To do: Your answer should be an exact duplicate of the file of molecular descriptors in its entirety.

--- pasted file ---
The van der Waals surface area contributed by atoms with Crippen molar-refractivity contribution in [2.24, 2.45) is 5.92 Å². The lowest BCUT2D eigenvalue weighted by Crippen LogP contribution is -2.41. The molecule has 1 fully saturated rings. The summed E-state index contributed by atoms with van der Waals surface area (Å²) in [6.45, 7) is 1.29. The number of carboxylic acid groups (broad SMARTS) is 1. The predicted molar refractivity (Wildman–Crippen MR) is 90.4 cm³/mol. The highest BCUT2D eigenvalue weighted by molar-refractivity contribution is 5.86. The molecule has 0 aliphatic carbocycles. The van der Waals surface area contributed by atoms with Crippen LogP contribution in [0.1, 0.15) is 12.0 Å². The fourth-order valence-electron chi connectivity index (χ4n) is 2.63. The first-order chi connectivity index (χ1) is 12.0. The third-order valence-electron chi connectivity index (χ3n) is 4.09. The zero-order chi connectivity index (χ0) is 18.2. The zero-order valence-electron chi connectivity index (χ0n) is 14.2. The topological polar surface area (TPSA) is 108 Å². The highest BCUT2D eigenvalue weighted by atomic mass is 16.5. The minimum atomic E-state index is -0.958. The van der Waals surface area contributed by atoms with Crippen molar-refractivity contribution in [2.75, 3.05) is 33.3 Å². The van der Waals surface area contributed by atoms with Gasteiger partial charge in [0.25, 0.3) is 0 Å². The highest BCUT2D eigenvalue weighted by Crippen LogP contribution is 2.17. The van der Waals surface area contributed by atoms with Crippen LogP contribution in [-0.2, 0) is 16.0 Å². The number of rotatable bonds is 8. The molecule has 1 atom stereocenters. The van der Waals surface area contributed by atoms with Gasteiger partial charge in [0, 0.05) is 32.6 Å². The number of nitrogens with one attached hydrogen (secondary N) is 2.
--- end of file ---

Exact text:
The van der Waals surface area contributed by atoms with Crippen molar-refractivity contribution in [2.24, 2.45) is 5.92 Å². The lowest BCUT2D eigenvalue weighted by Crippen LogP contribution is -2.41. The molecule has 1 fully saturated rings. The summed E-state index contributed by atoms with van der Waals surface area (Å²) in [6.45, 7) is 1.29. The number of carboxylic acid groups (broad SMARTS) is 1. The predicted molar refractivity (Wildman–Crippen MR) is 90.4 cm³/mol. The highest BCUT2D eigenvalue weighted by molar-refractivity contribution is 5.86. The molecule has 0 aliphatic carbocycles. The van der Waals surface area contributed by atoms with Crippen LogP contribution in [0.1, 0.15) is 12.0 Å². The fourth-order valence-electron chi connectivity index (χ4n) is 2.63. The first-order chi connectivity index (χ1) is 12.0. The third-order valence-electron chi connectivity index (χ3n) is 4.09. The zero-order chi connectivity index (χ0) is 18.2. The zero-order valence-electron chi connectivity index (χ0n) is 14.2. The topological polar surface area (TPSA) is 108 Å². The highest BCUT2D eigenvalue weighted by atomic mass is 16.5. The minimum atomic E-state index is -0.958. The van der Waals surface area contributed by atoms with Crippen molar-refractivity contribution in [2.75, 3.05) is 33.3 Å². The van der Waals surface area contributed by atoms with Gasteiger partial charge in [0.25, 0.3) is 0 Å². The highest BCUT2D eigenvalue weighted by Crippen LogP contribution is 2.17. The van der Waals surface area contributed by atoms with Crippen LogP contribution in [-0.2, 0) is 16.0 Å². The number of rotatable bonds is 8. The molecule has 1 atom stereocenters. The van der Waals surface area contributed by atoms with Gasteiger partial charge in [0, 0.05) is 32.6 Å². The number of nitrogens with one attached hydrogen (secondary N) is 2.